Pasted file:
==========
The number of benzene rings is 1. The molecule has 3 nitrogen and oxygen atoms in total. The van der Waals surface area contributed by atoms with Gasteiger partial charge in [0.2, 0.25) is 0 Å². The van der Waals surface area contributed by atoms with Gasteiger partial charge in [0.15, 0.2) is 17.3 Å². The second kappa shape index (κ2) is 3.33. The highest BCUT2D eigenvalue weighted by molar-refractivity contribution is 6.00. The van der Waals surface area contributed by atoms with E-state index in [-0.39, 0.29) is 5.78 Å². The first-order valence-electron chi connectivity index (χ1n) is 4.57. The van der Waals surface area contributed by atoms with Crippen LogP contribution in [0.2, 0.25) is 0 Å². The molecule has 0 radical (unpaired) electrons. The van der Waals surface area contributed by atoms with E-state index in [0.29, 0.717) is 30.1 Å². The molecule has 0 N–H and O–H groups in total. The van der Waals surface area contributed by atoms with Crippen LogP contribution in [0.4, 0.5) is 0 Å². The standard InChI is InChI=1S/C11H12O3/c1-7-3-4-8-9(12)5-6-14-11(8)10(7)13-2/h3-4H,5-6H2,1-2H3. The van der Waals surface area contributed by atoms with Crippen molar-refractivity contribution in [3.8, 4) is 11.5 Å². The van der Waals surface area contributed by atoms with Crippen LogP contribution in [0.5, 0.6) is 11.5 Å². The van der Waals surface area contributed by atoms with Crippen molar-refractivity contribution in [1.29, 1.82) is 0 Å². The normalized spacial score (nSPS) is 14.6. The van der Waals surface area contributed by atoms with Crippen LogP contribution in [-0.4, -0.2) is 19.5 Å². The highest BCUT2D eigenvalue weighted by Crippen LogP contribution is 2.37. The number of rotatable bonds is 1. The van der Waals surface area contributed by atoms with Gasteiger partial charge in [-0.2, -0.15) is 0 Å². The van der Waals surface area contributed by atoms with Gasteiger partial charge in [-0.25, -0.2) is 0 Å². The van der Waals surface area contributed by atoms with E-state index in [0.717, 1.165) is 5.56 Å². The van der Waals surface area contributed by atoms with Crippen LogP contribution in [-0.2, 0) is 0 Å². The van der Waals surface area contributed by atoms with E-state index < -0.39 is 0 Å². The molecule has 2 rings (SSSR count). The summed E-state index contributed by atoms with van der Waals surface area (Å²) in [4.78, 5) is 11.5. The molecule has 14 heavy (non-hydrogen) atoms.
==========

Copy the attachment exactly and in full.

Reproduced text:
The number of benzene rings is 1. The molecule has 3 nitrogen and oxygen atoms in total. The van der Waals surface area contributed by atoms with Gasteiger partial charge in [0.2, 0.25) is 0 Å². The van der Waals surface area contributed by atoms with Gasteiger partial charge in [0.15, 0.2) is 17.3 Å². The second kappa shape index (κ2) is 3.33. The highest BCUT2D eigenvalue weighted by molar-refractivity contribution is 6.00. The van der Waals surface area contributed by atoms with E-state index in [-0.39, 0.29) is 5.78 Å². The first-order valence-electron chi connectivity index (χ1n) is 4.57. The van der Waals surface area contributed by atoms with Crippen LogP contribution in [0.2, 0.25) is 0 Å². The molecule has 0 radical (unpaired) electrons. The van der Waals surface area contributed by atoms with E-state index in [0.29, 0.717) is 30.1 Å². The molecule has 0 N–H and O–H groups in total. The van der Waals surface area contributed by atoms with Crippen LogP contribution in [0.4, 0.5) is 0 Å². The standard InChI is InChI=1S/C11H12O3/c1-7-3-4-8-9(12)5-6-14-11(8)10(7)13-2/h3-4H,5-6H2,1-2H3. The van der Waals surface area contributed by atoms with Crippen molar-refractivity contribution in [3.8, 4) is 11.5 Å². The van der Waals surface area contributed by atoms with Crippen LogP contribution in [0.5, 0.6) is 11.5 Å². The van der Waals surface area contributed by atoms with Crippen molar-refractivity contribution in [1.29, 1.82) is 0 Å². The normalized spacial score (nSPS) is 14.6. The van der Waals surface area contributed by atoms with Crippen LogP contribution in [-0.4, -0.2) is 19.5 Å². The highest BCUT2D eigenvalue weighted by Crippen LogP contribution is 2.37. The number of rotatable bonds is 1. The van der Waals surface area contributed by atoms with Gasteiger partial charge in [-0.2, -0.15) is 0 Å². The van der Waals surface area contributed by atoms with Gasteiger partial charge in [-0.25, -0.2) is 0 Å². The van der Waals surface area contributed by atoms with E-state index in [0.717, 1.165) is 5.56 Å². The van der Waals surface area contributed by atoms with Crippen LogP contribution in [-0.2, 0) is 0 Å². The van der Waals surface area contributed by atoms with E-state index < -0.39 is 0 Å². The molecule has 2 rings (SSSR count). The summed E-state index contributed by atoms with van der Waals surface area (Å²) in [4.78, 5) is 11.5. The molecule has 14 heavy (non-hydrogen) atoms.